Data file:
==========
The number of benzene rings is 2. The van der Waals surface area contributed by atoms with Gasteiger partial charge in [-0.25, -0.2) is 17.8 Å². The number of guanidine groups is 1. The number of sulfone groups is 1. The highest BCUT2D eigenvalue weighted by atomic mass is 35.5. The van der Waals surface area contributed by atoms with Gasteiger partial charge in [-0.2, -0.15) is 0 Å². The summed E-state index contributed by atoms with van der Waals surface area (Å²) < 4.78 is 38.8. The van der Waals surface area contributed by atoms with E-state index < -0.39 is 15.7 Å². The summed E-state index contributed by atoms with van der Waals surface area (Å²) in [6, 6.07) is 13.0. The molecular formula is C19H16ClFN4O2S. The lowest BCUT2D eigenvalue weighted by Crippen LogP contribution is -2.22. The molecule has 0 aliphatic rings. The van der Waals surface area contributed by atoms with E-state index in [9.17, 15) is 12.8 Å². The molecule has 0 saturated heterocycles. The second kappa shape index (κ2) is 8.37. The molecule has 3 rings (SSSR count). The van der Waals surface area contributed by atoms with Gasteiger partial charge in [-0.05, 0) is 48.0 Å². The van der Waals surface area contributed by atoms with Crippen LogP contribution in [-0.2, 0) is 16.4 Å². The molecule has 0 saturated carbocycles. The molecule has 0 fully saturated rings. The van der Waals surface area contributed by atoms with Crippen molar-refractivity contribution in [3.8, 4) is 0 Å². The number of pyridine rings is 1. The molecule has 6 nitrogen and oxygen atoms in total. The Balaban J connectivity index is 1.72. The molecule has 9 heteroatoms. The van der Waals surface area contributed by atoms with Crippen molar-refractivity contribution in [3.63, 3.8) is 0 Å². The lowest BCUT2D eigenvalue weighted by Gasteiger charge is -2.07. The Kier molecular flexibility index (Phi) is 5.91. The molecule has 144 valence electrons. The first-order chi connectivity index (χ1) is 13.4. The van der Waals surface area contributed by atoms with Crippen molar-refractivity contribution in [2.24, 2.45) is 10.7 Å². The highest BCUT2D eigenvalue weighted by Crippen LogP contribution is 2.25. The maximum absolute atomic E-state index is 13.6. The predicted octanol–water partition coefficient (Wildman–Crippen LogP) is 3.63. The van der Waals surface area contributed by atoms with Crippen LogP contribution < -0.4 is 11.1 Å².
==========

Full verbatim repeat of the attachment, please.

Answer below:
The number of benzene rings is 2. The van der Waals surface area contributed by atoms with Gasteiger partial charge in [-0.25, -0.2) is 17.8 Å². The number of guanidine groups is 1. The number of sulfone groups is 1. The highest BCUT2D eigenvalue weighted by atomic mass is 35.5. The van der Waals surface area contributed by atoms with Gasteiger partial charge in [-0.2, -0.15) is 0 Å². The summed E-state index contributed by atoms with van der Waals surface area (Å²) < 4.78 is 38.8. The van der Waals surface area contributed by atoms with E-state index < -0.39 is 15.7 Å². The summed E-state index contributed by atoms with van der Waals surface area (Å²) in [6, 6.07) is 13.0. The molecular formula is C19H16ClFN4O2S. The lowest BCUT2D eigenvalue weighted by Crippen LogP contribution is -2.22. The molecule has 0 aliphatic rings. The van der Waals surface area contributed by atoms with E-state index in [9.17, 15) is 12.8 Å². The molecule has 0 saturated heterocycles. The second kappa shape index (κ2) is 8.37. The molecule has 3 rings (SSSR count). The van der Waals surface area contributed by atoms with Gasteiger partial charge in [-0.05, 0) is 48.0 Å². The van der Waals surface area contributed by atoms with Crippen LogP contribution in [-0.2, 0) is 16.4 Å². The molecule has 0 saturated carbocycles. The molecule has 0 fully saturated rings. The van der Waals surface area contributed by atoms with Crippen molar-refractivity contribution in [3.8, 4) is 0 Å². The number of pyridine rings is 1. The molecule has 6 nitrogen and oxygen atoms in total. The Balaban J connectivity index is 1.72. The molecule has 9 heteroatoms. The van der Waals surface area contributed by atoms with Crippen molar-refractivity contribution in [3.63, 3.8) is 0 Å². The lowest BCUT2D eigenvalue weighted by Gasteiger charge is -2.07. The Kier molecular flexibility index (Phi) is 5.91. The molecule has 144 valence electrons. The first-order chi connectivity index (χ1) is 13.4. The van der Waals surface area contributed by atoms with Crippen molar-refractivity contribution in [2.24, 2.45) is 10.7 Å². The highest BCUT2D eigenvalue weighted by Crippen LogP contribution is 2.25. The maximum absolute atomic E-state index is 13.6. The predicted octanol–water partition coefficient (Wildman–Crippen LogP) is 3.63. The van der Waals surface area contributed by atoms with Crippen LogP contribution < -0.4 is 11.1 Å².